FUKUYAMA CONGENITAL MUSCULAR DYSTROPHY
Cerebromuscular dystrophy, Fukuyama type; FCMD; Fukuyama CMD; Fukuyama muscular dystrophy; Fukuyama Syndrome; Fukuyama type congenital muscular dystrophy; Muscular dystrophy congenital, Fukuyama type; Muscular dystrophy congenital progressive, with intellectual disability; Muscular dystrophy congenital, with central nervous system involvement; Polymicrogyria with muscular dystrophy
Fukuyama Congenital Muscular Dystrophy (FCMD) is an inherited condition that predominantly affects the muscles, brain, and eyes. FCMD is caused by a defect in the FKTN gene of both parents. FCMD affects the skeletal muscles, which are muscles the body uses for movement. The first signs of the disorder appear in early infancy and include a weak cry, poor feeding, and weak muscle tone (hypotonia). Weakness of the facial muscles often leads to a distinctive facial appearance including droopy eyelids (ptosis) and an open mouth. In childhood, muscle weakness and joint deformities (contractures) restrict movement and interfere with the development of motor skills such as sitting, standing, and walking. FCMD also impairs brain development. People with this condition have a brain abnormality called cobblestone Type II Lissencephaly, in which the surface of the brain develops a bumpy, irregular appearance (like that of cobblestones). These changes in the structure of the brain lead to significantly delayed development of speech and motor skills and moderate to severe intellectual disability. Social skills are less severely impaired. Other signs and symptoms of FCMD include impaired vision, eye abnormalities and slowly progressive heart problems after age 10.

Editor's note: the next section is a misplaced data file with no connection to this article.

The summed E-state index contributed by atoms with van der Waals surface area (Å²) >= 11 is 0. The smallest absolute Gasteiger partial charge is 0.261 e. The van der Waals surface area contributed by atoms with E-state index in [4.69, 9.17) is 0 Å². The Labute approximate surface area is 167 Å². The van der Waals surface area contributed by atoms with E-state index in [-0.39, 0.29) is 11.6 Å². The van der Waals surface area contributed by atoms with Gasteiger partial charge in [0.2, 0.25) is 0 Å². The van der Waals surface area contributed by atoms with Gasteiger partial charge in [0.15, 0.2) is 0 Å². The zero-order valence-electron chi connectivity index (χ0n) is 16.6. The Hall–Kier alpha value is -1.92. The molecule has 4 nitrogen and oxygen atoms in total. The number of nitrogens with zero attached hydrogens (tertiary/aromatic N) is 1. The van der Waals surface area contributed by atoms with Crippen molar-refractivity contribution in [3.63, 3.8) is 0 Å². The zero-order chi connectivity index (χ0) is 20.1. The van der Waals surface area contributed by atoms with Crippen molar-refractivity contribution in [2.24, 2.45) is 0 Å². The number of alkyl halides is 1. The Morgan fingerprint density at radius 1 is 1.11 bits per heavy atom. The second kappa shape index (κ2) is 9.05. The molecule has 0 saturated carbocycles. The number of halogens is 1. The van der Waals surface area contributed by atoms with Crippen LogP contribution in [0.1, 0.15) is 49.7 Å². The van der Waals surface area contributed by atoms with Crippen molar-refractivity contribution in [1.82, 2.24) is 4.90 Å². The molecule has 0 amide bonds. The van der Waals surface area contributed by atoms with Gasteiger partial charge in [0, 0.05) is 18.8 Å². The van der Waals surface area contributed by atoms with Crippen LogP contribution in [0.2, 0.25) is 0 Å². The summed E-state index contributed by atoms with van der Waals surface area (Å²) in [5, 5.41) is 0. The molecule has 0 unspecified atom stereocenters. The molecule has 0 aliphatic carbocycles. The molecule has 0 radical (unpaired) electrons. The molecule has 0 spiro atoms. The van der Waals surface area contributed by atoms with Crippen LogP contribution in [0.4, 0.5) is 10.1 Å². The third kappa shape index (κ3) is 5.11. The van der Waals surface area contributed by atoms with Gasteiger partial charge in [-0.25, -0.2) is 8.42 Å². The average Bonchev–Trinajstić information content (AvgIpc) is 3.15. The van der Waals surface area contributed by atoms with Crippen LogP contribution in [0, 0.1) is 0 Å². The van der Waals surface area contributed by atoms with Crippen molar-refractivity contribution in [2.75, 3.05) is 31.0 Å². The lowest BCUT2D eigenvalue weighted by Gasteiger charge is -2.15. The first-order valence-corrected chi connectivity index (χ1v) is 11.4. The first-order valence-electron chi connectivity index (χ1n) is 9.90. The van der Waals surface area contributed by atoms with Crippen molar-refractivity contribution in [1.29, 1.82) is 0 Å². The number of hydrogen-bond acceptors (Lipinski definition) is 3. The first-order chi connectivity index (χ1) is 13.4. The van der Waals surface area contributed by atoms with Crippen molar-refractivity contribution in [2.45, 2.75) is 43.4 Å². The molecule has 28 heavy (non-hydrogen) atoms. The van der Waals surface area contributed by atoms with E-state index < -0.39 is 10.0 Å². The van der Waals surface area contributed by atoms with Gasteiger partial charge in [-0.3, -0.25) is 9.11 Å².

TESTING, PHYSICAL FINDINGS, AND ICD-9-CM CODING
Genetic testing of the amniotic fluid, if available in the records, may be helpful in diagnosing the disorder. Lab tests showing immunostaining of muscle, muscle biopsy, serum creatine kinase concentration and brain MRI.
ICD-9: 359.0 Congenital hereditary muscular dystrophy
ONSET AND PROGRESSION
Most children with Fukuyama congenital muscular dystrophy are never able to stand or walk, although some can sit without support and slide across the floor in a seated position. More than half of all affected children also experience seizures
There is no definitive treatment for FCMD. There is treatment that is designed to improve quality of life. Such treatment can involve physical therapy with stretching exercises to promote mobility and prevent contractures, instruction in the use of mechanical assistive devices, weight control to avoid obesity, and instruction in the use of mechanical assistive devices to help ambulation and mobility. Management of gastroesophageal reflux and seizures, monitoring of respiratory problems and myocardial involvement is helpful.
SUGGESTED PROGRAMMATIC ASSESSMENT*
Suggested MER for Evaluation: Clinical examination including a description of physical findings, family history, genetic testing with confirmed mutation in the FCMD gene, neurological examination, electromyography or nerve conduction tests and blood and enzyme tests.
Suggested Listings for Evaluation:
111.06 A & B
Fukuyama CMD produces long term interference with age appropriate activities resulting in extreme limitations of functioning.
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